Tuesday, November 17, 2020

Margaret Walker, poetry, and crime writing

For several years now, I'm covered Margaret Walker's poem "Stagolee," about the notorious bad man, in my African American literature courses, especially the courses I teach comprised of first-year Black men students. I usually cover that poem and Etheridge Knight's "Shine" as opening poems in the unit I do focusing on bad men. 

Moving forward, however, I plan to present Walker's "Stagolee" as well as her poem "Kissie Lee," about a woman who kills a man who had "done her dirt long time ago." In addition to presenting the poems as bad men and women poems, I will include the pieces as part of a unit on crime writing.

The last few years, the unit I cover on crime with my students has been their favorite. We usually talk about true crimes. The unit emerged as guys were constantly talking to me about gun violence cases, and in recent years, it seems every, I mean, every young Black woman in my class expressed an opinion about the infamous Kenneka Jenkins case. They are not alone; as some have reported, women have fueled the growth of true crime podcasts.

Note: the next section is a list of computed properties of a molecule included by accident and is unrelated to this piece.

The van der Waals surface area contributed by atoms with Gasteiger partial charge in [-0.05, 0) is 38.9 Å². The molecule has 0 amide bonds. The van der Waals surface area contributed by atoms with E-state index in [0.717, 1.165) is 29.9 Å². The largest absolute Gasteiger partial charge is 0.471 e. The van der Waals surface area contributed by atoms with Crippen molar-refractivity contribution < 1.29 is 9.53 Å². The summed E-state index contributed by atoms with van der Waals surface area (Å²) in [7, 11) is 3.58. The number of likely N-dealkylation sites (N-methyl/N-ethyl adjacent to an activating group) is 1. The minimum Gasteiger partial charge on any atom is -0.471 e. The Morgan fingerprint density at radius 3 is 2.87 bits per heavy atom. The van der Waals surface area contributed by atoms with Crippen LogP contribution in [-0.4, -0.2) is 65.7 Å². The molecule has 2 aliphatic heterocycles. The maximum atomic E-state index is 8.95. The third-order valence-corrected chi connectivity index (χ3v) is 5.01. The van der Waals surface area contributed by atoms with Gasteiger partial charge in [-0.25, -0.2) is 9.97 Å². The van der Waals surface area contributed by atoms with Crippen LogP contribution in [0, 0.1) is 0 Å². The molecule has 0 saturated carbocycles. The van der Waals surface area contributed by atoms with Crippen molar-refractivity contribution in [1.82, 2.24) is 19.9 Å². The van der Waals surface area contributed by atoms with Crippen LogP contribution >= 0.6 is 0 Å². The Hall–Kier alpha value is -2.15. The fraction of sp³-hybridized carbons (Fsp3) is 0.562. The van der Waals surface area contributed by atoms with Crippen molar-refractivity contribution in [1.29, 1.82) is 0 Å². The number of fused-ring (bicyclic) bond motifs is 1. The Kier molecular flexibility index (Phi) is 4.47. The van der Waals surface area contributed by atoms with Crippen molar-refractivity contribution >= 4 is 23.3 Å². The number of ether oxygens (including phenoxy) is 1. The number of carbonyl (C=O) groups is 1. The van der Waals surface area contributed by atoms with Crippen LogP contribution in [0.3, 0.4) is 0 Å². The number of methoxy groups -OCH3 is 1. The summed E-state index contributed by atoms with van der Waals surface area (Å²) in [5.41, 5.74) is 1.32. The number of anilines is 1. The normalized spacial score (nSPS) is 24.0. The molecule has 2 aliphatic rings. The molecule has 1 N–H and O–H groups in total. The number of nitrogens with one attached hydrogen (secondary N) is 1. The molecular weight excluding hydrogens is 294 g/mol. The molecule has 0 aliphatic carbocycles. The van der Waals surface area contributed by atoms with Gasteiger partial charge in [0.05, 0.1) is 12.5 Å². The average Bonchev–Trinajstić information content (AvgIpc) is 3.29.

Poetry is usually on the sidelines in the discussions we are having, because relatively few notable poets we cover are thought of as covering the kinds of crimes that students find most troubling and captivating. We could definitely say racism is a crime, right? Well, there are many poems dealing with that topic, but somehow it doesn't come up as much in discussions of crime writing. 

But Walker's "Stagolee" and "Kissie Lee" definitely fit within the conversations. Too, the poems, especially the one on Stagolee, demonstrate what it means for African Americans to hear about and continually pass along a crime story. The story of Lee Shelton (Stagolee) is one of our most famous murder ballads. 

Producing tales about Stagolee and Kissie Lee empowered Walker to assume the role of crime writer.


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